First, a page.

Carpenter. Samarkand


This photograph shows a carpenter in a colorful padded robe using a long-handled adze to shape a log. Stripped but unshaped logs lie to the right. Behind the man are gnarled plane trees. In the background is an imposing white-stuccoed wall, probably built for the Russian compound in Samarkand. The wall appears to be capped with turf. Many ethnic groups lived in Samarkand. The image is by Russian photographer Sergei Mikhailovich Prokudin-Gorskii (1863–1944), who used a special color photography process to create a visual record of the Russian Empire in the early 20th century. Some of Prokudin-Gorskii’s photographs date from about 1905, but the bulk of his work is from between 1909 and 1915, when, with the support of Tsar Nicholas II and the Ministry of Transportation, he undertook extended trips through many different parts of the empire. Prokudin-Gorskii was particularly interested in recently acquired territories of the Russian Empire such as Turkestan (present-day Uzbekistan and neighboring states), which he visited on a number of occasions, including two winter trips in January 1907 and February 1911. Turkestan appealed to him not only for its Islamic architecture but also for ethnic types and scenes of traditional life in cities such as Samarkand. This same man is shown in another photograph by Prokudin-Gorskii.

Date Created

Subject Date

Title in Original Language

Плотник. Самарканд

Type of Item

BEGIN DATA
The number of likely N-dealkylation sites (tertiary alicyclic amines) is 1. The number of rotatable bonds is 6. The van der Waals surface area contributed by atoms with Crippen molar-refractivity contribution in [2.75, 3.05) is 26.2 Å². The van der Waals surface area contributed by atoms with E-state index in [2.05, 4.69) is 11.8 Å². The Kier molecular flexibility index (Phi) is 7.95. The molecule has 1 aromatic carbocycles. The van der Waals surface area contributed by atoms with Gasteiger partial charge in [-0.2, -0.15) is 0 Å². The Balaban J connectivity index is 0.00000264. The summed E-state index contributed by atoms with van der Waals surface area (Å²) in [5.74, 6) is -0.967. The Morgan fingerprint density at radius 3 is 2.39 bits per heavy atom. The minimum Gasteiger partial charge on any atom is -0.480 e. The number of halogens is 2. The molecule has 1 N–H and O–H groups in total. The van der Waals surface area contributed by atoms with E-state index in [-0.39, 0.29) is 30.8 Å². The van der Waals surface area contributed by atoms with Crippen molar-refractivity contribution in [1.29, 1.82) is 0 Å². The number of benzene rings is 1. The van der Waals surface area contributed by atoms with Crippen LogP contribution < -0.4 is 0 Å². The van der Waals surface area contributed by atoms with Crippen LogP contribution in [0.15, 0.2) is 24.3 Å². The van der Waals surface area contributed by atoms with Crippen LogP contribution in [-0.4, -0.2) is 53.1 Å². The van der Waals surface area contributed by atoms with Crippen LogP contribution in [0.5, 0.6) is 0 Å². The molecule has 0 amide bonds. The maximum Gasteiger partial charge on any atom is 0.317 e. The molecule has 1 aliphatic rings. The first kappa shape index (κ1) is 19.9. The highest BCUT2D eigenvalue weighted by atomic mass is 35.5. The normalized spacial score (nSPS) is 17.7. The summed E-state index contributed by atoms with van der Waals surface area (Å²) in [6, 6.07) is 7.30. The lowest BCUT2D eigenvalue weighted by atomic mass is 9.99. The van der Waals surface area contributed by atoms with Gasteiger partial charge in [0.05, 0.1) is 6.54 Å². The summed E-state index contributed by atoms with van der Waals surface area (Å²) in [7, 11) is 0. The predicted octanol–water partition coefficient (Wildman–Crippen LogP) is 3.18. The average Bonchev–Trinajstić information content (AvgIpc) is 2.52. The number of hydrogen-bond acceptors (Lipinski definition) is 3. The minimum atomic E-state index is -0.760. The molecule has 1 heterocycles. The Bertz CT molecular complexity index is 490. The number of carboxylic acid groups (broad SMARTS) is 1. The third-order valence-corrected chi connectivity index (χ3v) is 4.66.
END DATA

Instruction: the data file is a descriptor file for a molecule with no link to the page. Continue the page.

Physical Description

Glass negative (presented as a digital color composite)


  • Prokudin-Gorskii’s photographic work survives primarily in two forms: 1,901 black-and-white triple-frame glass plate negatives, made with color separation filters, which Prokudin-Gorskii used to make color prints and lantern slides; and 12 albums of sepia-tone prints, made from the glass negatives, which Prokudin-Gorskii compiled as a record of his travels and studies. The Library of Congress purchased the glass plate negatives and the albums from the Prokudin-Gorskii family in 1948. In 2004, the Library of Congress had digital color composites made from all the surviving glass negatives using a software algorithm to automatically align the color components. As with most historical photographs, title and subject identifications are corrected and enhanced through new research. Current information on the collection is at

Last updated: September 30, 2016